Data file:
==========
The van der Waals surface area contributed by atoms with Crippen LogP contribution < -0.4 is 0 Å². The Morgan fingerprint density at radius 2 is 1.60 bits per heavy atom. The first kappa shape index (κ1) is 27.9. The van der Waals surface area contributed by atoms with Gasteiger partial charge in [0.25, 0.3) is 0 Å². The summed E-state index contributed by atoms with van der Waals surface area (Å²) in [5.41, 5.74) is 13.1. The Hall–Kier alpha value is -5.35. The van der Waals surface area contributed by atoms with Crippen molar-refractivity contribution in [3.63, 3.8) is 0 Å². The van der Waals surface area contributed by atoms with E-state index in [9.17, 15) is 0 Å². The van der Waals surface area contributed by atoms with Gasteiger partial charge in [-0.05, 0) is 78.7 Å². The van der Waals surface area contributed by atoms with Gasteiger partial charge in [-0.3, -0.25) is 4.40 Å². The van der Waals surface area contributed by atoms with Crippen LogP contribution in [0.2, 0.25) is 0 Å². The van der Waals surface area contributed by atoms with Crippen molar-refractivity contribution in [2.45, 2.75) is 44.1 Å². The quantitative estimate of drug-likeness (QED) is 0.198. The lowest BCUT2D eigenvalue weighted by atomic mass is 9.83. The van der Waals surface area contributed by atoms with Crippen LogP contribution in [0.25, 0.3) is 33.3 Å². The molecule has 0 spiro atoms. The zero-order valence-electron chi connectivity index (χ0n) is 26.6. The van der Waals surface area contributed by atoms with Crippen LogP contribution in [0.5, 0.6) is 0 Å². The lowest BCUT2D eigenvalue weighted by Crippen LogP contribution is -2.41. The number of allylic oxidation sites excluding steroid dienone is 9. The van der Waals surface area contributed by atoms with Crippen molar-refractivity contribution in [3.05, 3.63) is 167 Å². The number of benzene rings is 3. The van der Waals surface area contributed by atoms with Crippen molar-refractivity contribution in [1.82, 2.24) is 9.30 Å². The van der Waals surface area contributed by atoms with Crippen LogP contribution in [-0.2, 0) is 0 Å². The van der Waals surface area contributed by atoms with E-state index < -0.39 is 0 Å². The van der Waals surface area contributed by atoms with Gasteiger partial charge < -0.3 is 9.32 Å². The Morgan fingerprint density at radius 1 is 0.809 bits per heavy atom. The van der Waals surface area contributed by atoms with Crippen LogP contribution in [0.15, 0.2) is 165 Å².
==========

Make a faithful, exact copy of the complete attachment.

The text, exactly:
The van der Waals surface area contributed by atoms with Crippen LogP contribution < -0.4 is 0 Å². The Morgan fingerprint density at radius 2 is 1.60 bits per heavy atom. The first kappa shape index (κ1) is 27.9. The van der Waals surface area contributed by atoms with Gasteiger partial charge in [0.25, 0.3) is 0 Å². The summed E-state index contributed by atoms with van der Waals surface area (Å²) in [5.41, 5.74) is 13.1. The Hall–Kier alpha value is -5.35. The van der Waals surface area contributed by atoms with Crippen molar-refractivity contribution in [3.63, 3.8) is 0 Å². The van der Waals surface area contributed by atoms with E-state index in [9.17, 15) is 0 Å². The van der Waals surface area contributed by atoms with Gasteiger partial charge in [-0.05, 0) is 78.7 Å². The van der Waals surface area contributed by atoms with Gasteiger partial charge in [-0.3, -0.25) is 4.40 Å². The van der Waals surface area contributed by atoms with Crippen LogP contribution in [0.2, 0.25) is 0 Å². The van der Waals surface area contributed by atoms with Crippen molar-refractivity contribution in [2.45, 2.75) is 44.1 Å². The quantitative estimate of drug-likeness (QED) is 0.198. The lowest BCUT2D eigenvalue weighted by atomic mass is 9.83. The van der Waals surface area contributed by atoms with Crippen LogP contribution in [0.25, 0.3) is 33.3 Å². The molecule has 0 spiro atoms. The zero-order valence-electron chi connectivity index (χ0n) is 26.6. The van der Waals surface area contributed by atoms with Crippen LogP contribution in [0.5, 0.6) is 0 Å². The lowest BCUT2D eigenvalue weighted by Crippen LogP contribution is -2.41. The number of allylic oxidation sites excluding steroid dienone is 9. The van der Waals surface area contributed by atoms with Crippen molar-refractivity contribution in [3.05, 3.63) is 167 Å². The number of benzene rings is 3. The van der Waals surface area contributed by atoms with Crippen molar-refractivity contribution in [1.82, 2.24) is 9.30 Å². The van der Waals surface area contributed by atoms with Crippen LogP contribution in [-0.2, 0) is 0 Å². The van der Waals surface area contributed by atoms with E-state index < -0.39 is 0 Å². The van der Waals surface area contributed by atoms with Gasteiger partial charge < -0.3 is 9.32 Å². The Morgan fingerprint density at radius 1 is 0.809 bits per heavy atom. The van der Waals surface area contributed by atoms with Crippen LogP contribution in [0.15, 0.2) is 165 Å².